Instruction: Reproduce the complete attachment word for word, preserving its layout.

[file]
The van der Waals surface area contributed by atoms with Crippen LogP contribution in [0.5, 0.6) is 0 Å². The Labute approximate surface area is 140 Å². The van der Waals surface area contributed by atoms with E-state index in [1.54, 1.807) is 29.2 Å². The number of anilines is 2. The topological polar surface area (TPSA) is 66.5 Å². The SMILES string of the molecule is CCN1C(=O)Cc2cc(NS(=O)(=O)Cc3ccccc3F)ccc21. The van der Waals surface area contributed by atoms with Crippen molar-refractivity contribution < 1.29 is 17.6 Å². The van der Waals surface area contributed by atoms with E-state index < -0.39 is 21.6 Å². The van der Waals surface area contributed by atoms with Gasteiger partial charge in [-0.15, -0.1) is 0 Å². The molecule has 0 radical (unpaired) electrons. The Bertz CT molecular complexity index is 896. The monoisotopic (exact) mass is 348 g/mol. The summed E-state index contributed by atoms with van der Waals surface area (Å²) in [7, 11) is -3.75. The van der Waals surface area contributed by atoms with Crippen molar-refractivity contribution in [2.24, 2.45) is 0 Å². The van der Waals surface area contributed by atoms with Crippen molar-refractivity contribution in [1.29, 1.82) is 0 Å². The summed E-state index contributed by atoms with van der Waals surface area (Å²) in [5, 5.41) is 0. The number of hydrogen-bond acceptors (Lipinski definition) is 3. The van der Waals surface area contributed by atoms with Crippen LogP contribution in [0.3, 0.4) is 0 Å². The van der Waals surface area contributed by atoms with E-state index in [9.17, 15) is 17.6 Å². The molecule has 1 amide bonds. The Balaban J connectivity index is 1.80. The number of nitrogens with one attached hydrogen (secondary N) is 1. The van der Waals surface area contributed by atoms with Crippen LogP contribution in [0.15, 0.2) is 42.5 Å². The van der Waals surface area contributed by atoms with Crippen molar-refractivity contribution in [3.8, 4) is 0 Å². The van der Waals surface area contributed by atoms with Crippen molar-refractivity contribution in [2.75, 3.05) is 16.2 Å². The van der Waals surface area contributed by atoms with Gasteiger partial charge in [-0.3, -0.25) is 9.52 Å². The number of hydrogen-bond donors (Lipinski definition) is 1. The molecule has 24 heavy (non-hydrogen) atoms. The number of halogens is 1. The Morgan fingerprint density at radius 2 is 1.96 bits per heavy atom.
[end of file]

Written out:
The van der Waals surface area contributed by atoms with Crippen LogP contribution in [0.5, 0.6) is 0 Å². The Labute approximate surface area is 140 Å². The van der Waals surface area contributed by atoms with E-state index in [1.54, 1.807) is 29.2 Å². The number of anilines is 2. The topological polar surface area (TPSA) is 66.5 Å². The SMILES string of the molecule is CCN1C(=O)Cc2cc(NS(=O)(=O)Cc3ccccc3F)ccc21. The van der Waals surface area contributed by atoms with Crippen molar-refractivity contribution < 1.29 is 17.6 Å². The van der Waals surface area contributed by atoms with E-state index < -0.39 is 21.6 Å². The van der Waals surface area contributed by atoms with Gasteiger partial charge in [-0.15, -0.1) is 0 Å². The molecule has 0 radical (unpaired) electrons. The Bertz CT molecular complexity index is 896. The monoisotopic (exact) mass is 348 g/mol. The summed E-state index contributed by atoms with van der Waals surface area (Å²) in [7, 11) is -3.75. The van der Waals surface area contributed by atoms with Crippen molar-refractivity contribution in [2.24, 2.45) is 0 Å². The van der Waals surface area contributed by atoms with Crippen molar-refractivity contribution in [1.29, 1.82) is 0 Å². The summed E-state index contributed by atoms with van der Waals surface area (Å²) in [5, 5.41) is 0. The number of hydrogen-bond acceptors (Lipinski definition) is 3. The van der Waals surface area contributed by atoms with Crippen LogP contribution in [0.3, 0.4) is 0 Å². The van der Waals surface area contributed by atoms with E-state index in [9.17, 15) is 17.6 Å². The molecule has 1 amide bonds. The Balaban J connectivity index is 1.80. The number of nitrogens with one attached hydrogen (secondary N) is 1. The van der Waals surface area contributed by atoms with Crippen LogP contribution in [0.15, 0.2) is 42.5 Å². The van der Waals surface area contributed by atoms with Crippen molar-refractivity contribution in [3.8, 4) is 0 Å². The van der Waals surface area contributed by atoms with Crippen molar-refractivity contribution in [2.75, 3.05) is 16.2 Å². The van der Waals surface area contributed by atoms with Gasteiger partial charge in [-0.3, -0.25) is 9.52 Å². The number of hydrogen-bond donors (Lipinski definition) is 1. The molecule has 24 heavy (non-hydrogen) atoms. The number of halogens is 1. The Morgan fingerprint density at radius 2 is 1.96 bits per heavy atom.